October 21, 2008
Iceland may join the EU as a result of the world financial crisis. However, the member of the European Economic Area and NATO had to turn to Russia for an emergency loan. The EU is as much challenged in the West as in the East from Russia.
Iceland is one of the world’s most competitive country, meaning that it can very profitably participate in the world economy and global trade. However, the tiny nation’s own currency is prone to speculative attacks: the country behind the krone has a population of 320 thousand, or a small European town. The North Atlantic island has such a strategic location that it has been NATO’s member even though it does not even have a standing army.
On 7th October after the countries tiny financial markets have collapsed and its banks were nationalized, Iceland called for assistance. They tried IMF, but it looks that Russia was the quickest to offer a 4 billion euro emergency loan. Four billion is not peanut money, but I guess that Russia has never dreamt of gaining control over a NATO member for such a bargain. One of the weaknesses of the EU became apparent: it has no real funds available in Brussels, which redistributes only a mere 1% of the EU GDP, mostly in form of farm subsidies. But even considering this case, could not have the EU member states put together 4 billion counter-offer for Iceland, when they were considering to spend hundreds of billions on the financial crisis? Both the EU and its member states remained silent.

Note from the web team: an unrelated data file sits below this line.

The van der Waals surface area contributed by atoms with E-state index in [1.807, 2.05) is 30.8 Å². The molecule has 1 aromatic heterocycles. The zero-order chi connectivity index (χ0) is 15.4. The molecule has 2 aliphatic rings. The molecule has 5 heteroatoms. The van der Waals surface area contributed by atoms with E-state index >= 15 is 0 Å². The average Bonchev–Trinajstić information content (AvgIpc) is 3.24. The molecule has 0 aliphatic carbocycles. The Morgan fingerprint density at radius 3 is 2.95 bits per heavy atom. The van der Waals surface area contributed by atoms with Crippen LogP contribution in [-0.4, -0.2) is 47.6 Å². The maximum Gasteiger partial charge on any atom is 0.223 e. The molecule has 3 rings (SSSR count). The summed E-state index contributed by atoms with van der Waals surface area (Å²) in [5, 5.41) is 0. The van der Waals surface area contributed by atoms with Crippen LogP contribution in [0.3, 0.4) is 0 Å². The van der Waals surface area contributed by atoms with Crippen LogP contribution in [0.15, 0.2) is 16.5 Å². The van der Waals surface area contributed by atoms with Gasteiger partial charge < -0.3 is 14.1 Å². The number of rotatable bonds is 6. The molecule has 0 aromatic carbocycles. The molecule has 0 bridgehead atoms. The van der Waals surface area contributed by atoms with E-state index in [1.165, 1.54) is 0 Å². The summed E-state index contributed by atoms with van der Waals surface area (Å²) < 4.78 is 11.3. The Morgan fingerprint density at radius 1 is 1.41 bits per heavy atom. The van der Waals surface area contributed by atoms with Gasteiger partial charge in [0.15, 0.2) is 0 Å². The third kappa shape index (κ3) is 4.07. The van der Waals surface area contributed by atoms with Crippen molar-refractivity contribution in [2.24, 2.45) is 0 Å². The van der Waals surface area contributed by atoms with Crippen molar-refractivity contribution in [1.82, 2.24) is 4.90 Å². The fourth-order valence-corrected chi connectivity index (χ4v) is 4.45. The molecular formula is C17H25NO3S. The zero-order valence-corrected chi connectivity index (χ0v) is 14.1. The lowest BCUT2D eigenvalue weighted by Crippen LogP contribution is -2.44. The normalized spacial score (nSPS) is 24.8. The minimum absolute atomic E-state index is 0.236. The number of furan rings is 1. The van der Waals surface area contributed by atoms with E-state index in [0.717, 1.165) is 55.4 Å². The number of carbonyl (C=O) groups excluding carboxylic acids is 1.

If anything, the EEA should count as European sphere of interest. We could have been more prepared. Iceland, which applies most of the EU law in the Eureopan Economic Area, had already pondered on filing an application to EU, despite its long-standing, and, from their point of view, vital differences over fishing rights. The week after talks began with Russia, DG Enlargement spokeswoman Krisztina Nagy already hinted that the EU would welcome an application from its economic (and military) ally. However, membership talks take years even with such rich countries as Austria, so the EU should offer something more.
Diana Wallis, a Vice President of the European Parliament and a former Chair of the Delegation to Iceland, has written to the Commissioner responsible for Enlargement, Olli Rehn, asking him that, if Iceland should be ready to apply to join the EU, they could be fast tracked towards full membership as a solution to the enormous economic difficulties the country is facing. Today a Hungarian new portal, Index has quoted Mr. Rehn’s AFP interview: He said that ‘membership talks could start soon’.Dániel Antal